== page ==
These are serious charges: full-scale pharmaceutical lobbying has "compromised" the FDA; underfunding of FDA and reliance on user-fees generate bias within the agency; the commercialization of physicians via pharmaceutical pressure is undermining their role as "trusted advisors."
In fact, medicine, like any other good or service probably ought to be unregulated and subject to the Invisible Hand of competition rather than the whims of political patronage. It is mercantilism that is the problem of the West – a problem that grows greater with every passing year as the governmental institutions swell up like poisonous toads.
Wherever you look these days, US – and Western – institutions are failing: The IRS stands accused of using its awesome power to attack conservative/libertarian groups; the military-industrial complex, having failed in Afghanistan, now begins to bomb Iraq yet again after losing cities it once presented as "liberated"; central bank policies have not been able to generate employment even after six years of trying.
Even the European Union – never mind the euro – is struggling. Krugman's willful blindness to government corruption and dysfunction is evidently and obviously wrong-headed, though not a mystery: He is an ideologue with a determined point of view. What IS mystifying is why the Times lends platform to articles that are so easily discredited and that in aggregate are destroying what is left of the Times's business model.
Of course, we know part of the answer. The Times was part of an elite group of mainstream publications that participated in the CIA's Operation Mockingbird. During the height of the Cold War many top US publications vetted stories with US Intel and there's plenty of suspicion that this practice has never stopped.
In other words, the nation's media – consolidated and corporatized as it is – is also regularly "scrubbed" to ensure that reports are not inimical to entrenched interests. This is not only discouraging to those who rely on information for personal or professional decision-making, it also compromises the businesses themselves.
Officials at Facebook, Google and many other tech titans have recently found out that close working relationships with the military-industrial complex, while lucrative, can generate distrust that results in the abrogation of commercial opportunities abroad. China, for instance, will not do business with certain US tech firms because of questionable relationships.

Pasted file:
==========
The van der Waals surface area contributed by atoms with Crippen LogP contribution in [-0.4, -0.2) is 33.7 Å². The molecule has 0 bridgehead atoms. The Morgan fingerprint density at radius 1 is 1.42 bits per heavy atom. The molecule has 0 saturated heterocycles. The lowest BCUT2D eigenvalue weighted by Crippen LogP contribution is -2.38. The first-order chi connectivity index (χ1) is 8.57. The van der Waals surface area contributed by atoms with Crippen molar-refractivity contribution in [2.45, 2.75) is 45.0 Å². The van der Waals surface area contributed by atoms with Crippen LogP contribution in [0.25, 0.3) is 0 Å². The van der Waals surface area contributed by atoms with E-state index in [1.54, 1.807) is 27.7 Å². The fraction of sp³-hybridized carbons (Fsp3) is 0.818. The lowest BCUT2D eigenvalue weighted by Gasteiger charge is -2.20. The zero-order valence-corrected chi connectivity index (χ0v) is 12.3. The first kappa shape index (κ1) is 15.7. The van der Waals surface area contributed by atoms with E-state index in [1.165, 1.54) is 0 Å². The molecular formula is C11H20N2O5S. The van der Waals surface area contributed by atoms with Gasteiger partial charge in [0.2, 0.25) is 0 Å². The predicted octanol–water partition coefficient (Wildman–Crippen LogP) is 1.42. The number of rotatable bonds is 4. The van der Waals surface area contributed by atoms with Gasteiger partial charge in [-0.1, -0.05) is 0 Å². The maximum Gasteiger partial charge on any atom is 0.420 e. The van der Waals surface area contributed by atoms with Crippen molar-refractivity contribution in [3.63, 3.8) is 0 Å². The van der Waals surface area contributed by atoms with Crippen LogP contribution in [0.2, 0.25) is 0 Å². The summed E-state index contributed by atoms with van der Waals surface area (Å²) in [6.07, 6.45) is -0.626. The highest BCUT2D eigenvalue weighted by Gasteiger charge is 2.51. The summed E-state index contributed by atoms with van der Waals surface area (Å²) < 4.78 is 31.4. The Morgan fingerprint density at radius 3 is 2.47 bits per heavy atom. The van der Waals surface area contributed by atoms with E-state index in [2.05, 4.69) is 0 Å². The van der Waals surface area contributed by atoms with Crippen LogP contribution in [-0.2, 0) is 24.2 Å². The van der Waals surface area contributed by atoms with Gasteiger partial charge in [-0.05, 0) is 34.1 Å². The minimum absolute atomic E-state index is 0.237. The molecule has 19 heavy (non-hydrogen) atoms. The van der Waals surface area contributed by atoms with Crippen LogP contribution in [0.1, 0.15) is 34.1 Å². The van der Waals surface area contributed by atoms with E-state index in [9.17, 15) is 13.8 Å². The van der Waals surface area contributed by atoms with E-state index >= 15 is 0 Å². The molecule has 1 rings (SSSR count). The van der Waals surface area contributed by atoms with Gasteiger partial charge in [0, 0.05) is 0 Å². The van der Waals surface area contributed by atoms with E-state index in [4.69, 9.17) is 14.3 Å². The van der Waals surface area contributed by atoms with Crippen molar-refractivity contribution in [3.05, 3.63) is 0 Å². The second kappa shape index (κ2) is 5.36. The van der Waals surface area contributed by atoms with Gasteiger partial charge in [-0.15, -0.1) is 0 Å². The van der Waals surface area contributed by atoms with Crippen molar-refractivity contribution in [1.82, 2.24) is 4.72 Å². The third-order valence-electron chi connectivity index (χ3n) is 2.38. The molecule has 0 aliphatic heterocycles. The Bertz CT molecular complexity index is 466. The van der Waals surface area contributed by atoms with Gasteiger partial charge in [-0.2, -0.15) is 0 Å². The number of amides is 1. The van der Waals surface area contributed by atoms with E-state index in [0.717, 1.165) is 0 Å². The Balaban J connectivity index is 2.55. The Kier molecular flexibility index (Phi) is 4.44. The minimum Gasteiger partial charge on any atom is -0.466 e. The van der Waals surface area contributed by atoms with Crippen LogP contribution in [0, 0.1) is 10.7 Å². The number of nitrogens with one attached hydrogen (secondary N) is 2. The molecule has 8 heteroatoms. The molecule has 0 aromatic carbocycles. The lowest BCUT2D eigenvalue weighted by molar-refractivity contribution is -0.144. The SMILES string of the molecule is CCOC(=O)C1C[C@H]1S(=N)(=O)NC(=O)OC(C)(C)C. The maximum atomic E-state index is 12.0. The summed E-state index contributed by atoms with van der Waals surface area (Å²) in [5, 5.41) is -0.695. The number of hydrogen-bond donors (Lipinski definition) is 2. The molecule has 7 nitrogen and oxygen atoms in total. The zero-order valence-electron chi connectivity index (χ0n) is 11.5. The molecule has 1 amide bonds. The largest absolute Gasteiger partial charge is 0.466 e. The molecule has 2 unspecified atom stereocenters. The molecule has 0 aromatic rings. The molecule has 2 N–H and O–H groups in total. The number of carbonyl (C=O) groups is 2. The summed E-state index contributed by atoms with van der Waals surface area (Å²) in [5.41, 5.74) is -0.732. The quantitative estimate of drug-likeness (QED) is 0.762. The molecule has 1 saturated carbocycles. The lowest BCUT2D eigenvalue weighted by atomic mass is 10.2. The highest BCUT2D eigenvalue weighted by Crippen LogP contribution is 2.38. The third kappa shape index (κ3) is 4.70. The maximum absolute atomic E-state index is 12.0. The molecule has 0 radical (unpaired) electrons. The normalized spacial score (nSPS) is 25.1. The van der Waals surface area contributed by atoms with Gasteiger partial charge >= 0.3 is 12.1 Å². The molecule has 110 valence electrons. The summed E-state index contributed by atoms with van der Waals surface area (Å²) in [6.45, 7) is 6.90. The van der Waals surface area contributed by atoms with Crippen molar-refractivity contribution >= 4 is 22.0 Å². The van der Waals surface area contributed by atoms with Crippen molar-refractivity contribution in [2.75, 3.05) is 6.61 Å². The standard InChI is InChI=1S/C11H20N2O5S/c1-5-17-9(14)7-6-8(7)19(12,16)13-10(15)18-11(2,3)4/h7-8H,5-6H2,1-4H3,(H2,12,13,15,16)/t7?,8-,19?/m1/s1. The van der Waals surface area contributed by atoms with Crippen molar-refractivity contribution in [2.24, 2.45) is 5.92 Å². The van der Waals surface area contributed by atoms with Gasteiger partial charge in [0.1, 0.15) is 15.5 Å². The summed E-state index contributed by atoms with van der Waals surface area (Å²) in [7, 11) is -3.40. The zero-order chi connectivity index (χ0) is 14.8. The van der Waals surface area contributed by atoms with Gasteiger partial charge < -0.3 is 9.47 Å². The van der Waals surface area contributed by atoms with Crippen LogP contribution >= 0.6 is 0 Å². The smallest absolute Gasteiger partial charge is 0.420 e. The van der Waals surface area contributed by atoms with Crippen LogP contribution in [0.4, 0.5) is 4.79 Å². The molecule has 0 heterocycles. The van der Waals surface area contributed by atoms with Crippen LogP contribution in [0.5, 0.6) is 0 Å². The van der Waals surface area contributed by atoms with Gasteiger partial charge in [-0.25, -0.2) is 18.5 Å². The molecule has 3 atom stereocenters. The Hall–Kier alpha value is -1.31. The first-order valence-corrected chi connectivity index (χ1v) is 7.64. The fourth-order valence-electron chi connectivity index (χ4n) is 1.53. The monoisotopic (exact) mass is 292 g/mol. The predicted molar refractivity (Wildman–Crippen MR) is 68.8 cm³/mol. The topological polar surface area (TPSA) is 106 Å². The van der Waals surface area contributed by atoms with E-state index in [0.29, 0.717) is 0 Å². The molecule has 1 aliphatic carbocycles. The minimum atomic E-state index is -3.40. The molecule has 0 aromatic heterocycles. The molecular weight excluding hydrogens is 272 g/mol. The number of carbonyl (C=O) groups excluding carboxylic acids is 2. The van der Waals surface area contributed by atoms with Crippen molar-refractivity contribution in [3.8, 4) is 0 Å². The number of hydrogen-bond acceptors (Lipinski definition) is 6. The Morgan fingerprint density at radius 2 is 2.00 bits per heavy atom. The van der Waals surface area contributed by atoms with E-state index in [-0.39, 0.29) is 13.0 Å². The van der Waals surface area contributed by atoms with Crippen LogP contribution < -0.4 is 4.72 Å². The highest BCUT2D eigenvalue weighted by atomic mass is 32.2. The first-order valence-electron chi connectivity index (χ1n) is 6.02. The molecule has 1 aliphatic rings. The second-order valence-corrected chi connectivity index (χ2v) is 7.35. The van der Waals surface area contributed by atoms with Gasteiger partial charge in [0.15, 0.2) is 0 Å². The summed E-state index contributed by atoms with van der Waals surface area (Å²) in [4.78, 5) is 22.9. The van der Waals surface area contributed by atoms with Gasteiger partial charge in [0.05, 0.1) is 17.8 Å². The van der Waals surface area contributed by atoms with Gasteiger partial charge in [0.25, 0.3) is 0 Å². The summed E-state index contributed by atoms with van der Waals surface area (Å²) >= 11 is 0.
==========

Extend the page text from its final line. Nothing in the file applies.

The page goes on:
This does not enter into Krugman's calculations. There is something called "government" that for him exists in an exalted state of purity, decoupled from the petty concerns and conflicts-of-interest of those who actually run the extraordinarily powerful institutions that comprise modern government.
As government is not subject to competition, there is no "governor" on agency activities and inevitably, the most powerful and wealthiest entities will come to control these agencies in ways that will benefit insiders at the expense of the general public.
In this Internet Era, such conflicts of interest and corruption are increasingly clear. The movement toward libertarianism, or at least the current repugnance that many feel regarding the evolution of Western governments, is not only apparent, it is also quite understandable.
It is not going away, despite Mr. Krugman's protestations. In fact, we've been predicting that disaffection with government and the activities of the power elite generally will continue to grow. It's not a reversible phenomenon. Eventually it will "peak" but not because people like Krugman are swaying public opinion, He's more likely "fanning" it …
Anyway, the Times's willingness to sacrifice institutional credibility is doing considerable harm to what is left of its franchise. (If we were shareholders, we'd revolt.)
Bottom line: This speaks volumes about the level of intimidation that Washington and its shadowy elites continue to employ. The fear under which the West's top business and political leaders labor seems powerful indeed.
We don't expect Krugman will write about that, either.